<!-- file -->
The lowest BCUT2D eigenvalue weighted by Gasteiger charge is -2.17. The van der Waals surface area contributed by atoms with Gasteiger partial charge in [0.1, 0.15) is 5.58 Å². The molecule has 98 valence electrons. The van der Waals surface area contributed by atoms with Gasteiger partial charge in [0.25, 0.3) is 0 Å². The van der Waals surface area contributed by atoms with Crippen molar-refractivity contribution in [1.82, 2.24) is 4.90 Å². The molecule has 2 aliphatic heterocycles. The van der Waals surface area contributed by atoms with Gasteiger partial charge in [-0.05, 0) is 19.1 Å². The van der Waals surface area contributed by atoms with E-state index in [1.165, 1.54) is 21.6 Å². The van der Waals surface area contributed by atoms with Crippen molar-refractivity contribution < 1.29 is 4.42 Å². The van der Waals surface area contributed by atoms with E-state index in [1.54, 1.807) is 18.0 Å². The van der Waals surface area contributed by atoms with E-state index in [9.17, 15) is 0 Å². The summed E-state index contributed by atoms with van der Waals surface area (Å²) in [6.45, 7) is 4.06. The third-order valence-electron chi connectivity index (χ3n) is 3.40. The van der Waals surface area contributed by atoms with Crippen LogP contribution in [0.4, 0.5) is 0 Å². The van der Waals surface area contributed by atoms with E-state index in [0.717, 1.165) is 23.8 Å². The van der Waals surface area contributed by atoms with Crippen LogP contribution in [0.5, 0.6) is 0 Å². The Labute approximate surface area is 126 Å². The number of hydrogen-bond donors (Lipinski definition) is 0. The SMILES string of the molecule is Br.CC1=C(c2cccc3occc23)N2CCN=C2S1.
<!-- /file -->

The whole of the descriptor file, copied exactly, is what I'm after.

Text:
The lowest BCUT2D eigenvalue weighted by Gasteiger charge is -2.17. The van der Waals surface area contributed by atoms with Gasteiger partial charge in [0.1, 0.15) is 5.58 Å². The molecule has 98 valence electrons. The van der Waals surface area contributed by atoms with Gasteiger partial charge in [0.25, 0.3) is 0 Å². The van der Waals surface area contributed by atoms with Crippen molar-refractivity contribution in [1.82, 2.24) is 4.90 Å². The molecule has 2 aliphatic heterocycles. The van der Waals surface area contributed by atoms with Gasteiger partial charge in [-0.05, 0) is 19.1 Å². The van der Waals surface area contributed by atoms with E-state index in [1.165, 1.54) is 21.6 Å². The van der Waals surface area contributed by atoms with Crippen molar-refractivity contribution < 1.29 is 4.42 Å². The van der Waals surface area contributed by atoms with E-state index in [1.54, 1.807) is 18.0 Å². The van der Waals surface area contributed by atoms with E-state index in [9.17, 15) is 0 Å². The summed E-state index contributed by atoms with van der Waals surface area (Å²) in [6.45, 7) is 4.06. The third-order valence-electron chi connectivity index (χ3n) is 3.40. The van der Waals surface area contributed by atoms with Crippen LogP contribution in [0.4, 0.5) is 0 Å². The van der Waals surface area contributed by atoms with E-state index in [0.717, 1.165) is 23.8 Å². The van der Waals surface area contributed by atoms with Crippen LogP contribution in [0.5, 0.6) is 0 Å². The Labute approximate surface area is 126 Å². The number of hydrogen-bond donors (Lipinski definition) is 0. The SMILES string of the molecule is Br.CC1=C(c2cccc3occc23)N2CCN=C2S1.